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Advances in Culture and Psychology$
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Michele J. Gelfand, Chi-yue Chiu, and Ying-yi Hong

Print publication date: 2013

Print ISBN-13: 9780199336715

Published to Oxford Scholarship Online: March 2015

DOI: 10.1093/acprof:osobl/9780199336715.001.0001

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PRINTED FROM OXFORD SCHOLARSHIP ONLINE (oxford.universitypressscholarship.com). (c) Copyright Oxford University Press, 2021. All Rights Reserved. An individual user may print out a PDF of a single chapter of a monograph in OSO for personal use. date: 03 December 2021

What Values Can (and Cannot) Tell Us About Individuals, Society, and Culture

What Values Can (and Cannot) Tell Us About Individuals, Society, and Culture

(p.218) Chapter 5 What Values Can (and Cannot) Tell Us About Individuals, Society, and Culture
Advances in Culture and Psychology

Ronald Fischer

Oxford University Press

This chapter discusses value processes operating at individual and country-level. First, it reviews evidence that individual-level values are more clearly organized in economically advanced societies, suggesting qualitative differences in values due to economic opportunities for growth and self-expression. It highlights how these processes have implications for correlations with third variables (e.g. attitudes & behaviours) and suggests new methods for investigating these contextual influences. Moving to the link between individual and country-level values, available evidence suggests that values are widely shared among individuals in modern societies, while not demonstrating large cultural differences. This raises questions about apparent differences in value structures between the individual and country level (lack of isomorphism). The chapter discusses methodological and conceptual reasons why values may appear different at the country compared with the individual level. Integrating research on equivalence at the individual level with multi-level questions about isomorphism, it proposes two new hypotheses (motivational and institutional value differentiation).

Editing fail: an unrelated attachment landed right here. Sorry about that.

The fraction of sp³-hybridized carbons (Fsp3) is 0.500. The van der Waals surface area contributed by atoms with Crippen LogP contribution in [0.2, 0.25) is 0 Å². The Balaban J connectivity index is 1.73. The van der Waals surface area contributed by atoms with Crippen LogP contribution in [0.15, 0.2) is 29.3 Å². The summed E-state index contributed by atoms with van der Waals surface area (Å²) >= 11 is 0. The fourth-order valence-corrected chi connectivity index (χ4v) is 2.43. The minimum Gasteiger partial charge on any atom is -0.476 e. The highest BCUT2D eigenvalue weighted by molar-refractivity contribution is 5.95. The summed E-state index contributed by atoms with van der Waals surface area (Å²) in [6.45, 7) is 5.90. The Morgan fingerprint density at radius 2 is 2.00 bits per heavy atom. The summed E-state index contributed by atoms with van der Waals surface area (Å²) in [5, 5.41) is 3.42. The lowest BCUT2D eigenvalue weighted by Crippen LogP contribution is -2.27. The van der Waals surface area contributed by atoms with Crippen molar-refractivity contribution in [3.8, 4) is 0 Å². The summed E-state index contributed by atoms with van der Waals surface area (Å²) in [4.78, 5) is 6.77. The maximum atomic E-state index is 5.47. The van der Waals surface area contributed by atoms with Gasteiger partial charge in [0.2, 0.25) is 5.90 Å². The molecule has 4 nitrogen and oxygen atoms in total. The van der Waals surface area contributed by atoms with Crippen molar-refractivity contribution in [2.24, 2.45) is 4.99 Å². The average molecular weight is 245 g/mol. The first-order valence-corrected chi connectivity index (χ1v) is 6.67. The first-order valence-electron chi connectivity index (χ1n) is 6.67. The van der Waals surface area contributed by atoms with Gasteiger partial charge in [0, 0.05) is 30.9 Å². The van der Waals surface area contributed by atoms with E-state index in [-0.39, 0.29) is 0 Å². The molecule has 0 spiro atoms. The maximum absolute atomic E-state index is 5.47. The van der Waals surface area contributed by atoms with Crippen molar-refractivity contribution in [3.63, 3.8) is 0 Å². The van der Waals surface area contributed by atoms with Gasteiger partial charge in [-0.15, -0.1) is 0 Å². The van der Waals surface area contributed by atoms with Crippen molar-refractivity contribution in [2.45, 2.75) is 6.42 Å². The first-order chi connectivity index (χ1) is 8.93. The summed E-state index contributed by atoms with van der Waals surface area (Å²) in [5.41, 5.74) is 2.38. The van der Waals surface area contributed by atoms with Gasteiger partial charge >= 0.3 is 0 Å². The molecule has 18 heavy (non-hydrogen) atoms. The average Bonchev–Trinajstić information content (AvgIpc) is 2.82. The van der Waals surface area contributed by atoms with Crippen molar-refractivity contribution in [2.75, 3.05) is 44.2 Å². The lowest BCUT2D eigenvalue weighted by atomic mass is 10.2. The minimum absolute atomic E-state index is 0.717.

Keywords:   values, human development model, equivalence, isomorphism, multilevel, universality, economic development, individual and country level, contextual influences

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